Sesquicentennial of Cinco de Mayo
Saturday marks the sesquicentennial anniversary of the battle of Puebla, Mexico, in which the people of Mexico defeated an invading force of European powers led by France. This important victory, in the cause of freedom, had a lasting impact on the ongoing American Civil War. Here is “the rest of the story.”
It is often said that the American colonies achieved their independence from Great Britain because of the substantial assistance from various European powers most notably that of France. At the same time, it is stated by James I. Robertson, Jr., professor emeritus at Virginia Tech, that the Confederacy failed to achieve its independence precisely because it did not receive recognition from Britain and France.
Note: during the May 1864 battle of New Market in the Shenandoah Valley, when the local citizens saw the Virginia Military Institute cadets advancing over a hilltop with their beautiful large white VMI flag and their dress uniforms of white pants and tailored grey shell jackets, they cheered that the French had come to fight alongside the Confederacy.
In November of 1861, with Confederate forces encamped just 20 miles from Washington in Northern Virginia, and with a Confederate blockade of the Potomac River stretching for 35 miles, occurred the Trent Affair. This incident, in which the U.S. Navy forcibly removed two Confederate diplomats from a British ship on the high seas off of Bermuda, caused Great Britain to send 10,000 soldiers to Canada.
Then in December of 1861, France led a European invasion of Mexico resulting in the battle of Puebla fought on May 5, 1862. This was only a temporary victory for the citizens of Mexico as more and more European/French forces invaded and occupied their country resulting in the eventual imposition of the Austrian Archduke Maximillan as “Emperor of Mexico.” See the 1938 Hollywood version titled “Juarez” starring Paul Muni and Bette Davis.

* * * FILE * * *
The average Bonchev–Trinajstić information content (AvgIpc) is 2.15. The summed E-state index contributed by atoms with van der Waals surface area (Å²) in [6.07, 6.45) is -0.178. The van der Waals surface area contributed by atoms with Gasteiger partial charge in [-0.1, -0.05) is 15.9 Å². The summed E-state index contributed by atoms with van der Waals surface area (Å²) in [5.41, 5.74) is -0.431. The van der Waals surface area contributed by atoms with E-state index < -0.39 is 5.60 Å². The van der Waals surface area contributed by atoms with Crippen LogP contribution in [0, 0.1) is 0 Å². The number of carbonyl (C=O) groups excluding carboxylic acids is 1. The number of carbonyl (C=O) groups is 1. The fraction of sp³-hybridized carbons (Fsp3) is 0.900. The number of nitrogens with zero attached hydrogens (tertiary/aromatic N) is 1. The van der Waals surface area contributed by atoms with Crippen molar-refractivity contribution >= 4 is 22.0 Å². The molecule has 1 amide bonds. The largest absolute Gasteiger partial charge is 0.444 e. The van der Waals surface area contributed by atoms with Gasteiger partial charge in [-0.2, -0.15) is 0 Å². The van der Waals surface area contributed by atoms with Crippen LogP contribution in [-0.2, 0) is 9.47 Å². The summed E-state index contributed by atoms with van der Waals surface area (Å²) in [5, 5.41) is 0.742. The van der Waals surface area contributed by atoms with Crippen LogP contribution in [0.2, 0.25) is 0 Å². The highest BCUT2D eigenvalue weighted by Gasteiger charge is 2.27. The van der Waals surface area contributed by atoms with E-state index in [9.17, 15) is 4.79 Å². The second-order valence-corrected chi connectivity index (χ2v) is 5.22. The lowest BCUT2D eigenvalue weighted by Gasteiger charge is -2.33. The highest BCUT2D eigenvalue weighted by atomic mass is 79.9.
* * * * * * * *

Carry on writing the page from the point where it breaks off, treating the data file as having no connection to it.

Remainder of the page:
Now Great Britain wanted the dismemberment of the United States in order to reclaim lost territories along the U.S./Canadian frontier, most notably the territories of Washington and Oregon with their magnificent harbors and rich farm valleys. In the mid 1850s, young Capt. George Pickett of Pickett’s Charge fame at Gettysburg, had stood his ground in Puget Sound against a British fleet.
France wanted to reclaim the Louisiana Purchase territory because of its vast riches of mineral, agricultural and forestry wealth. Napoleon had tried to do so earlier but his expeditionary force had been wiped out by fever in the Carribean.
The leader of the Mexican people, Benito Juarez and President Abraham Lincoln, were well aware of each other's situation. That is why, following the surrender of the various Confederate armies in the late spring of 1865, the United States sent Maj. Gen. Phil Sheridan with 60,000 battle hardened Union Soldiers to Texas to put pressure on France to withdraw from Mexico.
It is not well known that Sheridan sent his elite “Jessie Scouts” (special Union cavalry scouts who dressed as Confederate Soldiers and who had the correct accents to pass as southerners), deep into Mexico in 1865 to gather intelligence information on the situation there. A number of them were killed in these intelligence operations.
Though the battle of Puebla did not stop the eventual French occupation of Mexico it did significantly delay it and showed the Mexican people that they could defeat European powers. It also showed the Lincoln administration that the citizens of Mexico were willing to fight for their freedom.
Great Britain eventually withdrew her soldiers from Canada and France withdrew from Mexico in 1867.
A salute to the brave citizen soldiers of Mexico, on this the sesquicentennial of their victory for “government of the people, by the people, for the people.”